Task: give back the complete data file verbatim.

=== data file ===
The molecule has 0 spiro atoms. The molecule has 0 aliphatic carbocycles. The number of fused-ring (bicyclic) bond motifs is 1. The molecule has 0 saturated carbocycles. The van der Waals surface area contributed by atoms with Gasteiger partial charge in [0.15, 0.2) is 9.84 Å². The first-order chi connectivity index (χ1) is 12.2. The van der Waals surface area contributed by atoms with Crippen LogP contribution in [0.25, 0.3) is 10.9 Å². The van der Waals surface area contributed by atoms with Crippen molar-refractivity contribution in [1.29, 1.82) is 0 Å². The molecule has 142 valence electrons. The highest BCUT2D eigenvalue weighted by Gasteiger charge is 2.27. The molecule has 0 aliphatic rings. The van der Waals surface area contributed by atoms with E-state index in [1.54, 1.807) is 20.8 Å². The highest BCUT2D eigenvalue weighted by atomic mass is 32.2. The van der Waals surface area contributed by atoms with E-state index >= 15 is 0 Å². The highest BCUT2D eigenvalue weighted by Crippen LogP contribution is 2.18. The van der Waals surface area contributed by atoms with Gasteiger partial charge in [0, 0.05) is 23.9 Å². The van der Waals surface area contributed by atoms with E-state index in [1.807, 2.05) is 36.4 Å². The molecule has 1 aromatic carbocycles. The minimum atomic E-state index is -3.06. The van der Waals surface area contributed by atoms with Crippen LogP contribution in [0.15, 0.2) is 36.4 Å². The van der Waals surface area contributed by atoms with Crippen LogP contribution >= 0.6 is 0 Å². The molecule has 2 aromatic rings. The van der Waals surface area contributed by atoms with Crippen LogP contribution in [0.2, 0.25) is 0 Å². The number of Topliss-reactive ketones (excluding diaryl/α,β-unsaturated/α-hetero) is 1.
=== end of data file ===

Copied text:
The molecule has 0 spiro atoms. The molecule has 0 aliphatic carbocycles. The number of fused-ring (bicyclic) bond motifs is 1. The molecule has 0 saturated carbocycles. The van der Waals surface area contributed by atoms with Gasteiger partial charge in [0.15, 0.2) is 9.84 Å². The first-order chi connectivity index (χ1) is 12.2. The van der Waals surface area contributed by atoms with Crippen LogP contribution in [0.25, 0.3) is 10.9 Å². The van der Waals surface area contributed by atoms with Crippen molar-refractivity contribution in [1.29, 1.82) is 0 Å². The molecule has 142 valence electrons. The highest BCUT2D eigenvalue weighted by Gasteiger charge is 2.27. The molecule has 0 aliphatic rings. The van der Waals surface area contributed by atoms with E-state index in [1.54, 1.807) is 20.8 Å². The highest BCUT2D eigenvalue weighted by atomic mass is 32.2. The van der Waals surface area contributed by atoms with E-state index >= 15 is 0 Å². The highest BCUT2D eigenvalue weighted by Crippen LogP contribution is 2.18. The van der Waals surface area contributed by atoms with Gasteiger partial charge in [0, 0.05) is 23.9 Å². The van der Waals surface area contributed by atoms with E-state index in [1.807, 2.05) is 36.4 Å². The molecule has 1 aromatic carbocycles. The minimum atomic E-state index is -3.06. The van der Waals surface area contributed by atoms with Crippen LogP contribution in [0.15, 0.2) is 36.4 Å². The van der Waals surface area contributed by atoms with Crippen LogP contribution >= 0.6 is 0 Å². The molecule has 2 aromatic rings. The van der Waals surface area contributed by atoms with Crippen LogP contribution in [0.2, 0.25) is 0 Å². The number of Topliss-reactive ketones (excluding diaryl/α,β-unsaturated/α-hetero) is 1.